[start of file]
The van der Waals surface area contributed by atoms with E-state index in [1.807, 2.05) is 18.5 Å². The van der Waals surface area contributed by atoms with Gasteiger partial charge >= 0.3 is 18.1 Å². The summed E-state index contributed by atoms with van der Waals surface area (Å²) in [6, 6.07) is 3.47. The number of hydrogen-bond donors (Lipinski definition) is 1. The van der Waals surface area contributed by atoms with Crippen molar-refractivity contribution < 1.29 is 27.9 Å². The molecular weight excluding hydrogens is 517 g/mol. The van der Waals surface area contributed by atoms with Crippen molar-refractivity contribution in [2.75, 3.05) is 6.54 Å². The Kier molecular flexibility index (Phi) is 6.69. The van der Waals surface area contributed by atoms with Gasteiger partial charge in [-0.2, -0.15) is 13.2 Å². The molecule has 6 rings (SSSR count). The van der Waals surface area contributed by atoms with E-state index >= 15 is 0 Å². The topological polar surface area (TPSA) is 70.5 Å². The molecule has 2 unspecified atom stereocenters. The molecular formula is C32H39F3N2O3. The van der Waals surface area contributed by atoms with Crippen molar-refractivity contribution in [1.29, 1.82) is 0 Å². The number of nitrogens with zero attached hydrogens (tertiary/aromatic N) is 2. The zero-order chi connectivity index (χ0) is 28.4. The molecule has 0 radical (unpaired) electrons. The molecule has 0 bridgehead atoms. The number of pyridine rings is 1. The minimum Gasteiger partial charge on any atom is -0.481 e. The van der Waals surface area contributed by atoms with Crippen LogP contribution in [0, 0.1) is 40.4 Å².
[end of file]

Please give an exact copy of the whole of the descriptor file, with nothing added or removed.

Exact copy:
The van der Waals surface area contributed by atoms with E-state index in [1.807, 2.05) is 18.5 Å². The van der Waals surface area contributed by atoms with Gasteiger partial charge >= 0.3 is 18.1 Å². The summed E-state index contributed by atoms with van der Waals surface area (Å²) in [6, 6.07) is 3.47. The number of hydrogen-bond donors (Lipinski definition) is 1. The van der Waals surface area contributed by atoms with Crippen molar-refractivity contribution < 1.29 is 27.9 Å². The molecular weight excluding hydrogens is 517 g/mol. The van der Waals surface area contributed by atoms with Crippen molar-refractivity contribution in [2.75, 3.05) is 6.54 Å². The Kier molecular flexibility index (Phi) is 6.69. The van der Waals surface area contributed by atoms with Gasteiger partial charge in [-0.2, -0.15) is 13.2 Å². The molecule has 6 rings (SSSR count). The van der Waals surface area contributed by atoms with E-state index >= 15 is 0 Å². The topological polar surface area (TPSA) is 70.5 Å². The molecule has 2 unspecified atom stereocenters. The molecular formula is C32H39F3N2O3. The van der Waals surface area contributed by atoms with Crippen molar-refractivity contribution in [1.29, 1.82) is 0 Å². The number of nitrogens with zero attached hydrogens (tertiary/aromatic N) is 2. The zero-order chi connectivity index (χ0) is 28.4. The molecule has 0 radical (unpaired) electrons. The molecule has 0 bridgehead atoms. The number of pyridine rings is 1. The minimum Gasteiger partial charge on any atom is -0.481 e. The van der Waals surface area contributed by atoms with Crippen LogP contribution in [0, 0.1) is 40.4 Å².